Fed up is a good thing for our export-led economy
On Wednesday night, the US Central Bank (the Federal Reserve) opted to raise its key benchmark interest rate from an historic low, the first such move since the onset of the financial crisis of 2007/8.
The quarter of one per cent (25bps) move in the Federal Reserve's base rate will result in slightly higher borrowing costs for US financial institutions, which will act as a constraint on activity and prevent improving economic conditions in the US from generating runaway inflation as the recovery progresses.
Though the move was widely expected in market circles, it was far from a foregone conclusion. For example, the Fed had previously stoked investor expectations of a rate rise in the run-up to its meeting in September. On that occasion it made no change.
This first hike in rates represents a watershed moment in the US and global economy, allowing the Fed to draw a line under the events of the financial crisis. In addition, it may also bring some much needed, and long awaited, certainty to a market which has been worried about the potential negative side-effects of raising rates after such a long time.
Initial market reaction suggests that the Fed's action is having the effect that was widely expected, namely a stronger currency with EUR/USD moving lower in the aftermath of the announcement.
Equities also rallied following the meeting, which will have pleased the Fed as it has promoted US growth over the past five years via the wealth effect of higher stocks.
Much of this reaction had already been anticipated by market participants in the lead up to Wednesday's meeting. As a result the dollar had already gained significantly against the currencies of most of its major trading partners over the course of this year. This has been particularly noticeable against the euro, where the divergent fortunes of the US and Eurozone economies have reinforced the effect, and resulted in the dollar strengthening 11pc against the euro year-to-date.
A similar theme has also played out in the sterling exchange rate against the euro, although to a lesser extent.
These moves in foreign exchange markets have fuelled Ireland's export-led recovery, and while there are also commensurate negative effects (such as imported goods and foreign holidays becoming more expensive for Irish consumers), there is no doubt that the beneficial side of the currency effect has been a key piece in the Irish recovery jigsaw.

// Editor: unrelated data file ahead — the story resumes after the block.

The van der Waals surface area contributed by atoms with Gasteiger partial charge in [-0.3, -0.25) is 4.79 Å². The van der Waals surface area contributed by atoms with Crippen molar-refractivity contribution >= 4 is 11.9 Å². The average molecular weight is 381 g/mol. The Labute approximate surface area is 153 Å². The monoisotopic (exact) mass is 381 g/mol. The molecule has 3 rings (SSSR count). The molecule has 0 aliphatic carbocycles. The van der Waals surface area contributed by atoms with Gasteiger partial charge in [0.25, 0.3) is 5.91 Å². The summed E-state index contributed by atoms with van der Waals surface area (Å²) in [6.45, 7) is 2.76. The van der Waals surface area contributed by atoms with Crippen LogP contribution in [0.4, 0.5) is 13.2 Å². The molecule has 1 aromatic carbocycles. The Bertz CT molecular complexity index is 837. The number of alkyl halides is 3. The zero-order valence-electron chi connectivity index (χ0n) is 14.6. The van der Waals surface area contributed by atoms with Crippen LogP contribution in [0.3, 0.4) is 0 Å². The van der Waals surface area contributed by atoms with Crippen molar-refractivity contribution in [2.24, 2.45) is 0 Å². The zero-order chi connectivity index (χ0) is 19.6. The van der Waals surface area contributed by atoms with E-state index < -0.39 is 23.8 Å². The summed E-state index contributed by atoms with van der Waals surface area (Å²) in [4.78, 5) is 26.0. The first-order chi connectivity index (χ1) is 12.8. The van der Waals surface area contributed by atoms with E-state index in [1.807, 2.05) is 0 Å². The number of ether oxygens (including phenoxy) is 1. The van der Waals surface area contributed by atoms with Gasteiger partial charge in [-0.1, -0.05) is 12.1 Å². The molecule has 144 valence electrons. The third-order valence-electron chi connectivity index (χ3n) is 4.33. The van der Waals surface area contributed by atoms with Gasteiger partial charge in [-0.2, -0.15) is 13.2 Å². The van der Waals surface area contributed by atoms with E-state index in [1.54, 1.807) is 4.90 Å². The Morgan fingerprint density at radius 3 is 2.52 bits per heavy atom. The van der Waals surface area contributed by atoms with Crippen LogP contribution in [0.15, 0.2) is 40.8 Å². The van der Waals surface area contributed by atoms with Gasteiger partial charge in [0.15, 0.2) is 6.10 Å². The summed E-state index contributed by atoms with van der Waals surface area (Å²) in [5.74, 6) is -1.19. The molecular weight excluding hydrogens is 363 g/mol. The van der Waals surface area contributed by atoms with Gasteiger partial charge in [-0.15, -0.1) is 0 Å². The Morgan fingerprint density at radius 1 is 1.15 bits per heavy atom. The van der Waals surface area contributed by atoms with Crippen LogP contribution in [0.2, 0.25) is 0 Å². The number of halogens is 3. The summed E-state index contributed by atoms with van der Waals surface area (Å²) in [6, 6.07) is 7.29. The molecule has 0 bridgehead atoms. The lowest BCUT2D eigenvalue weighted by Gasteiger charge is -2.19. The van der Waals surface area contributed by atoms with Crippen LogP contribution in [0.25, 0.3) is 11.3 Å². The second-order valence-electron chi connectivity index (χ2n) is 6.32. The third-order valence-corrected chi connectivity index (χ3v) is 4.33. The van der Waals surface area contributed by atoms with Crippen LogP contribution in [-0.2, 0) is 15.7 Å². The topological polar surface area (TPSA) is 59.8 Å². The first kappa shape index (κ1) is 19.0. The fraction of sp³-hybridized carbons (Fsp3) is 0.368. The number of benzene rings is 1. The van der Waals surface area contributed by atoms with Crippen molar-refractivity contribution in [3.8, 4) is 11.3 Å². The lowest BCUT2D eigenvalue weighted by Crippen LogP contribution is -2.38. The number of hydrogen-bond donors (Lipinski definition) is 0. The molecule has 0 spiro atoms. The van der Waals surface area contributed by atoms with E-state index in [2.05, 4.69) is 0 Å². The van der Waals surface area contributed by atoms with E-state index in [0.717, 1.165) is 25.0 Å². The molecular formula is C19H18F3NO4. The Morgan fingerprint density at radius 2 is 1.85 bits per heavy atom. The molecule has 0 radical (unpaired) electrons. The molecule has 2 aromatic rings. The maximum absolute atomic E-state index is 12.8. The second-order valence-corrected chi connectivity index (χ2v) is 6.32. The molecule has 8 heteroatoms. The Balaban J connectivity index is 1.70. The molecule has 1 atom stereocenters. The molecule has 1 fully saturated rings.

With the first hike now out of the way, the attention of investors has now quite understandably turned to what happens next. Is this the first of many interest rate rises from the US? If so how many, and how fast will they come? Will the Bank of England follow suit, given the material improvements in the labour market there, and the seemingly ever-booming London property market?
Investors will keep a close eye on activity in emerging markets and China, as one of the key concerns about the Fed's actions is how it will impact economies which are heavily dependent on raising funding in US dollars, and now face more expensive debt servicing costs (as a result of higher rates, in conjunction with a stronger dollar). How emerging markets react decision will heavily influence the actions of the Fed over the next year as it is definitely not in the Fed's interest to catalyse a global downturn as a result of its actions.
In that regard, Fed Chair Janet Yellen's comments in the subsequent press conference garnered the most attention as she set out the Federal Reserve board's latest thinking on the trajectory of the US economy.
During both her prepared speech and the media questions, she attempted to soothe any rising concerns that the Fed would now embark on a pre-determined path to hastily move rates back towards historic levels. Instead she outlined clearly that the Fed will remain flexible in its approach and, above all else, will focus on the story that the incoming economic data is telling.
The fact that the US economy is now so strong enough for the Fed to contemplate rate rises is unambiguously a positive sign for the global outlook.
However, how Yellen navigates this uncharted territory over the coming months will be the key factor in whether this marks the beginning of a virtuous cycle of global economic growth, or merely a short-term blip of false hope before a return to a more pessimistic outlook.
Closer to home, looking at the implications for the Irish economy, there are two main factors. If this proves to be the signal that the global economy has finally emerged from the financial crisis with an associated pick-up in global trade, then that will be a positive for our export-led economy.
In a similar vein, with US interest rates likely to rise faster than those in the Eurozone, the dollar should be underpinned at the expense of the euro. This will be welcomed by Irish exporters.
John Moclair is Head of Retail Treasury Sales & Customer Group Operations at Bank of Ireland.